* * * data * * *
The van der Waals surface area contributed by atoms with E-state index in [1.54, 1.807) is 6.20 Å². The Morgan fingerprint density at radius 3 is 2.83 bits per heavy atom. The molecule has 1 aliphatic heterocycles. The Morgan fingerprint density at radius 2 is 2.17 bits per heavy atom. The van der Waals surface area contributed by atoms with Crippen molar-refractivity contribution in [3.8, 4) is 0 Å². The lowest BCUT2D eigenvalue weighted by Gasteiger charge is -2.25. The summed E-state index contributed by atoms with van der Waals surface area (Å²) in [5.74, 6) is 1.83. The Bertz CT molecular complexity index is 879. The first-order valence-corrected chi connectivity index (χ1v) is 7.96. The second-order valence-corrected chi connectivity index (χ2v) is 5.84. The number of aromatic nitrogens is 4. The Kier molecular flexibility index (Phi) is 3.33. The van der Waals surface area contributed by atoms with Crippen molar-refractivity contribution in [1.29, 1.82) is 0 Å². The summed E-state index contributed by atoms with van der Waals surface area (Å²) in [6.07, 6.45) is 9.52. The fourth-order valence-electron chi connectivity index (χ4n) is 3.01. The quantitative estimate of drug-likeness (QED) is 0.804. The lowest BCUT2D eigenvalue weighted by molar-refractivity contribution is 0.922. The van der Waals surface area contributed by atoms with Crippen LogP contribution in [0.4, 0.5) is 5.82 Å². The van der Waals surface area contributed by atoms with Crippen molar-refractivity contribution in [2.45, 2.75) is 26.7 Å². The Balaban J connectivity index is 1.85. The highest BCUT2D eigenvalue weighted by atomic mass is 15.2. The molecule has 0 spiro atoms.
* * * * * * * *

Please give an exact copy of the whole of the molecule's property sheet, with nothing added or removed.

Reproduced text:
The van der Waals surface area contributed by atoms with E-state index in [1.54, 1.807) is 6.20 Å². The Morgan fingerprint density at radius 3 is 2.83 bits per heavy atom. The molecule has 1 aliphatic heterocycles. The Morgan fingerprint density at radius 2 is 2.17 bits per heavy atom. The van der Waals surface area contributed by atoms with Crippen molar-refractivity contribution in [3.8, 4) is 0 Å². The lowest BCUT2D eigenvalue weighted by Gasteiger charge is -2.25. The summed E-state index contributed by atoms with van der Waals surface area (Å²) in [5.74, 6) is 1.83. The Bertz CT molecular complexity index is 879. The first-order valence-corrected chi connectivity index (χ1v) is 7.96. The second-order valence-corrected chi connectivity index (χ2v) is 5.84. The number of aromatic nitrogens is 4. The Kier molecular flexibility index (Phi) is 3.33. The van der Waals surface area contributed by atoms with Crippen molar-refractivity contribution in [1.29, 1.82) is 0 Å². The summed E-state index contributed by atoms with van der Waals surface area (Å²) in [6.07, 6.45) is 9.52. The fourth-order valence-electron chi connectivity index (χ4n) is 3.01. The quantitative estimate of drug-likeness (QED) is 0.804. The lowest BCUT2D eigenvalue weighted by molar-refractivity contribution is 0.922. The van der Waals surface area contributed by atoms with Crippen LogP contribution in [0.4, 0.5) is 5.82 Å². The van der Waals surface area contributed by atoms with Crippen molar-refractivity contribution in [2.45, 2.75) is 26.7 Å². The Balaban J connectivity index is 1.85. The highest BCUT2D eigenvalue weighted by atomic mass is 15.2. The molecule has 0 spiro atoms.